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Sunday: July 19, 2009
I drove to Charlottesville today to see an HD broadcast of Racine’s Phèdre by the UK National Theatre, with Helen Mirren in the title role. Some desultory thoughts:
- At 56, I was probably younger than the median audience member. I hope they are being replaced by the newly old as they die off.
- The set was all scabby white concrete walls and floors on a more-than-human scale, like a modern art museum without any art on the walls, the kind where the art wouldn’t be missed. The vaguely archaic water fountain was an odd touch. On the right was a low wall with a bright blue sky behind it, which very effectively suggested a seawall with the shore just behind it.
- The Paramount Theater is well worth seeing in itself, and I’m going back in a week for a live performance of The Marriage of Figaro by Ashlawn Opera.
- When I saw Tartuffe in Charlottesville a couple of months ago, I was surprised by how simple the plot was, compared to Shakespeare’s comedies. With Phèdre, I was surprised how complicated the plot was, but that’s because I was semi-unconsciously comparing it to Euripides and Seneca, not Shakespeare. (It’s been 35 years since I read any Molière or Racine, and I’d never seen either on stage.)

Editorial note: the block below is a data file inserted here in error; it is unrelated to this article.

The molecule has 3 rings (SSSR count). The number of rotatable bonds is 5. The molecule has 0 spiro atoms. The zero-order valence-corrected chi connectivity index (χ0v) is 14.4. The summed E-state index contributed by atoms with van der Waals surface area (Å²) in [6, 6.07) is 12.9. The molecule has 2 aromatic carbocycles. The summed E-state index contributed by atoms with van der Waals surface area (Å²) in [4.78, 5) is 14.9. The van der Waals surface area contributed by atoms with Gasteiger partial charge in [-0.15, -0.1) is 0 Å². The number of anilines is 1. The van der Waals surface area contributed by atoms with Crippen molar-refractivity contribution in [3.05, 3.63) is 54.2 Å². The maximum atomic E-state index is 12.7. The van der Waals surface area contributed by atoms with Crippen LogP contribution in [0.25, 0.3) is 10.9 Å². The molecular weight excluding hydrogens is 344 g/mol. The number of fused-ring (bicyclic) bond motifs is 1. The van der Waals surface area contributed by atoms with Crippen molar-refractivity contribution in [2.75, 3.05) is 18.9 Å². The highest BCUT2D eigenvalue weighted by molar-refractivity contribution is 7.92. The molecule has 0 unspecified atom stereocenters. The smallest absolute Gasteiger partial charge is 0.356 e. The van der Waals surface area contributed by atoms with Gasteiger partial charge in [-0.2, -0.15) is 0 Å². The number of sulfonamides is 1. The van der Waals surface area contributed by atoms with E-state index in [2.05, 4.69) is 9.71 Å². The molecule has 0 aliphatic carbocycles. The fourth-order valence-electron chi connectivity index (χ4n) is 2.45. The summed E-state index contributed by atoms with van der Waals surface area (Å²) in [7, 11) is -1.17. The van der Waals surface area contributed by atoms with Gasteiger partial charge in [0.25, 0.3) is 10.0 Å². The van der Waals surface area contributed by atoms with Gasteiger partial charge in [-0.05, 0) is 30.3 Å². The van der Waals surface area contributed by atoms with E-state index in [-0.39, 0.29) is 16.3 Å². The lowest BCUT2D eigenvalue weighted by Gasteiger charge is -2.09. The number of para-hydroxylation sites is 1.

- The translation, by Ted Hughes, worked tolerably well. It was advertised as ‘free verse’, but might as well have been prose, for all I could tell. It was mostly successful at avoiding stiff archaisms and disconcerting modernisms, though “futile placebo” sounded odd for a classical hero or a neoclassical playwright. The best line came from the nurse, Oenone: “this longing for death is going to kill us both”. How much of that is Racine, and how much Hughes, I do not know.
- The sound effects were irritating: mostly dull roars (to respresent the adjacent sea?) and indistinct wooshes. There were two glitches in the transmission, where the picture froze and the sound went off or changed to static, but neither lasted more than 4-5 seconds.